Collins Career Center students score big in competitions

Published 12:00 am Saturday, June 3, 2006

Even before they begin to compete in the job market, students at the Collins Career Center compete with other vocational students from across the state.

The students have had a banner year as far as these contests of skill go, with 22 awards in three separate competitions in late February and early March: DECA, which tests marketing students, Skills USA, a test of vocational skills, and the Tech Prep Showcase.

Most recently, students participated in the Skills USA competition on March 4. The road to the competition is a long one, with students first having to win in their classroom and then the region before moving on to state and possibly even nationals.

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Christi Bare, instructor in the school’s health academy, took a team of health care students to compete in the Skills USA contest. Her group netted first-place wins in basic health care and a health knowledge bowl competing against others from across the region, which includes Columbus.

“We just feel that what we’re doing is worthwhile with the students’ success in this,” Bare said. “We always tell the students that we don’t care if they win at the regional level, we’re just so proud of them going.”

Bare said that besides helping the students’ self-confidence, the wins have also helped them to place more faith in their education as they compete against larger schools.

“They’re so proud, they feel so good about themselves that they are learning just as much as or more than students in other parts of the state,” Bare said. “Compared to our rural school, we’re going up against students from more urban regions, and to place first is great.”

One of the four health knowledge bowl winners, Misty Emery, said that she gives the credit to Collins’ teaching staff.

“I think the education out here is awesome, I love it,” Emery said. “We went up there and competed against all kinds of other teams, and we aced it.”

Although a top-notch education may have helped, that doesn’t mean the win didn’t require a hefty portion of elbow grease.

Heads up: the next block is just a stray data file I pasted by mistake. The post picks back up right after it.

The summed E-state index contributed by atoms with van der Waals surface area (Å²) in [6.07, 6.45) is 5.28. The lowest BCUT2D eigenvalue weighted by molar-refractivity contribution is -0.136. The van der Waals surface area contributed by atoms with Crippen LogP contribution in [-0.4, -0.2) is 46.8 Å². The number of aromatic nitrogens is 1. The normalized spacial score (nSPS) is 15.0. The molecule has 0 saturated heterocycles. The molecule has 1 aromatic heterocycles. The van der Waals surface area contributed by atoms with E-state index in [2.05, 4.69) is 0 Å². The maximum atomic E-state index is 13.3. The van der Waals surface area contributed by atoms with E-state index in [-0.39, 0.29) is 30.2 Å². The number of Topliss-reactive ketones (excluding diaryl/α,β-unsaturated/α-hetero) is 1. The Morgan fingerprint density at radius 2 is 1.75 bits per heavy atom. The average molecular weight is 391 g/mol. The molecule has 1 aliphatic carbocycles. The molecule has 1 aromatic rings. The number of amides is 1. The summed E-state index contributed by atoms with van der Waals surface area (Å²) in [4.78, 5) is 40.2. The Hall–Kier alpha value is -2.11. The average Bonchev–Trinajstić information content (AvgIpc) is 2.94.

“We studied a lot, every in school we have first and second lunch, and we would eat during first lunch, and study through second lunch,” Emery said. “Then once a week we would stay after school and study. Yeah, we studied hardcore.”

Collins’ four first-place Skills USA winners will continue on to the state competition in late April, where a win could mean a trip to the national contest. DECA winners, of which there were nine, competed at the state level last week, with two students, Dever Viars and Amanda Osborne, nabbing a slot in the top ten.

The vocational school also had eight students who placed in the top three of the Tech Prep Showcase.

Collins Career Center Superintendent Steve Dodgion said he was “absolutely” pleased with the performance, the best, he said, “in a long time.” Dodgion gave the credit to an “academy” system that the school has made the switch to in recent years.

“We’ve taken our school and we’ve put it in to small learning communities, usually referred to in the educational setting as academies,” Dodgion said. “It’s a more intimate education environment for the students, and think that it’s beginning to affect the level of performance that these students are able to put forth.”

Meanwhile, Misty Emery’s teammate Kortney Sarka was less concerned with the academy system than taking the top prize at the upcoming state competition.

“I’m nervous, but we’re just going to study really, really hard,” Sarka said. “We’re going to study our books in and out.”